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"If you are a dreamer, come in. If you are a dreamer, a wisher, a liar, a Hope-er, a Pray-er, a Magic Bean buyer; if you're a pretender, come sit by my fire. For we have some flax-golden tales to spin. Come in! Come in!" -- Shel Silverstein

Wednesday, September 19, 2007

Ovarian Cancer Awareness

September is Ovarian Cancer Awareness Month.

If you're smart (and we know anyone who comes into this part of the neighborhood already is), you'll pay attention.

The life you save may be your own - or that of someone you dearly love.

Known as "the silent killer" the symptoms of ovarian cancer are so vague as to be easily dismissed. In fact, the majority of women, 77 percent, are diagnosed after the disease has reached an advanced stage. Despite advancements in surgery and chemotherapy treatments, the overall five-year survival rate for women with advanced stage ovarian cancer has remained constant over the past 30 years at approximately 15 percent.

Conversely, those women diagnosed with early stage (Stage I) disease have an overall five-year survival rate approaching 90-95 percent. Clearly, early-stage detection of ovarian cancer is the best way to improve survival.

Kaleidoscope of Hope Foundation was co-founded by Gail McNeil, a member of St. Paul's, and Lois Meyers, both ovarian cancer survivors, to raise awareness about the risk factors and symptomatology of this disease.

Together, they have also raised hundreds of thousands of dollars for research which has, in recent years, included the development of a CA125 blood test which has been very helpful in early detection.

However, the CA125 blood test is not like a pap test and nothing like a mammography that can be done on a routine, annual basis. There are no lumps or bump and no discoloration of the skin that can be detected.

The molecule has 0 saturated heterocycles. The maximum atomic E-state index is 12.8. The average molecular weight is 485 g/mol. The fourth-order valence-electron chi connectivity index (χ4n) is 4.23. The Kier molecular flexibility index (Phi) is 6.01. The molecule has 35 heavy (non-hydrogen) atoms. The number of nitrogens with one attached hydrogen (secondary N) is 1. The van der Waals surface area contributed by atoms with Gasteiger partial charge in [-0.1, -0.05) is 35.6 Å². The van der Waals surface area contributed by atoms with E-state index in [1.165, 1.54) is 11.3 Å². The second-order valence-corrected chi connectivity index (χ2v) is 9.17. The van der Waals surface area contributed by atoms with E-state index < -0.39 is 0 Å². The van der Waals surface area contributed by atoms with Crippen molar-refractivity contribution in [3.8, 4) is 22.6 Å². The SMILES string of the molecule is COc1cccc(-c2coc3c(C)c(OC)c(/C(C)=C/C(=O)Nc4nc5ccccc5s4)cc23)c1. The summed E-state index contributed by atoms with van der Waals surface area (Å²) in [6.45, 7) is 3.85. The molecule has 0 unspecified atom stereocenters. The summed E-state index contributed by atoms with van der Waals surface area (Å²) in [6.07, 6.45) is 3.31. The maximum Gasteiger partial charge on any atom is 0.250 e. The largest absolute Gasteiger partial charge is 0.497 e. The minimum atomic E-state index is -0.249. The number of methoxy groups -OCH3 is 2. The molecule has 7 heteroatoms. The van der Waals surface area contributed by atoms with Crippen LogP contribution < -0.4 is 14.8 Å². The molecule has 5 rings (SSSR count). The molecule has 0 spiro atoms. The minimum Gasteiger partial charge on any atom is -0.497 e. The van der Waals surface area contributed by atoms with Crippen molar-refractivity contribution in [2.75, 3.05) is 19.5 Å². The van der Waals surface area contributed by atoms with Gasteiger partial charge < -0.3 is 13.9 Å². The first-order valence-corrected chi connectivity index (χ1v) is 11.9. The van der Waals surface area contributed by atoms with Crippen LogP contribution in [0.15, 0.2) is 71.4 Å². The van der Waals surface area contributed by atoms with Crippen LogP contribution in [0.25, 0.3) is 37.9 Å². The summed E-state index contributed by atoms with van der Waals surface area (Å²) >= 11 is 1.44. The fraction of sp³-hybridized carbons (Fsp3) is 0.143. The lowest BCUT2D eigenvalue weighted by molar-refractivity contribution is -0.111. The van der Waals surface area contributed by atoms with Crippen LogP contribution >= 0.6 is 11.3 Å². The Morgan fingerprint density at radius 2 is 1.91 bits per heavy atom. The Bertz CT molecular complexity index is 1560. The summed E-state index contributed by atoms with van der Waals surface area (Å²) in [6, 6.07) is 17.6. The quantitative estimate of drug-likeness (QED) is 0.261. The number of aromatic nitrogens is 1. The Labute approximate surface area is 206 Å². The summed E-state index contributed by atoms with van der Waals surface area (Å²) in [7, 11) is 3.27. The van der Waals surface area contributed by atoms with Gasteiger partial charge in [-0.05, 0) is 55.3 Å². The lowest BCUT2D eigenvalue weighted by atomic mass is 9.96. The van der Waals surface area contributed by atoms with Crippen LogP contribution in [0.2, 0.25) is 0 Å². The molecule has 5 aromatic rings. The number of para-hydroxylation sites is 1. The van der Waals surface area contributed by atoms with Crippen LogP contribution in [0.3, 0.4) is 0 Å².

When symptoms do manifest themselves, there's a small window of time when the disease progresses from Stage I, which is highly treatable, to Stage III which means that metastasis has already occurred and the disease has rapidly advanced.

You can get lots of information about risk factors and symptoms from the Kaleidoscope of Hope website, but to make it even easier for you, I am going to include the symptoms here.

Just promise me that you will visit the KOHNJ website and make a substantial contribution to their efforts. This is important, holy, life-giving-and-saving work.

Please help in whatever way you can, but most importantly, spread the word.


* Pelvic or abdominal pain or discomfort

* Vague, but persistent gastrointestinal upsets such as gas, nausea and indigestion.

* Frequency and/or urgency of urination in absence of an infection.

* Unexplained changes in bowel habits.

* Unexplained weight gain or loss, particularly weight gain in the abdominal region.

* Pelvic and/or abdominal swelling, bloating and/or feeling of fullness.

* Pain during intercourse

* Ongoing fatigue

* Abnormal postmenopausal bleeding (this symptom is rare).

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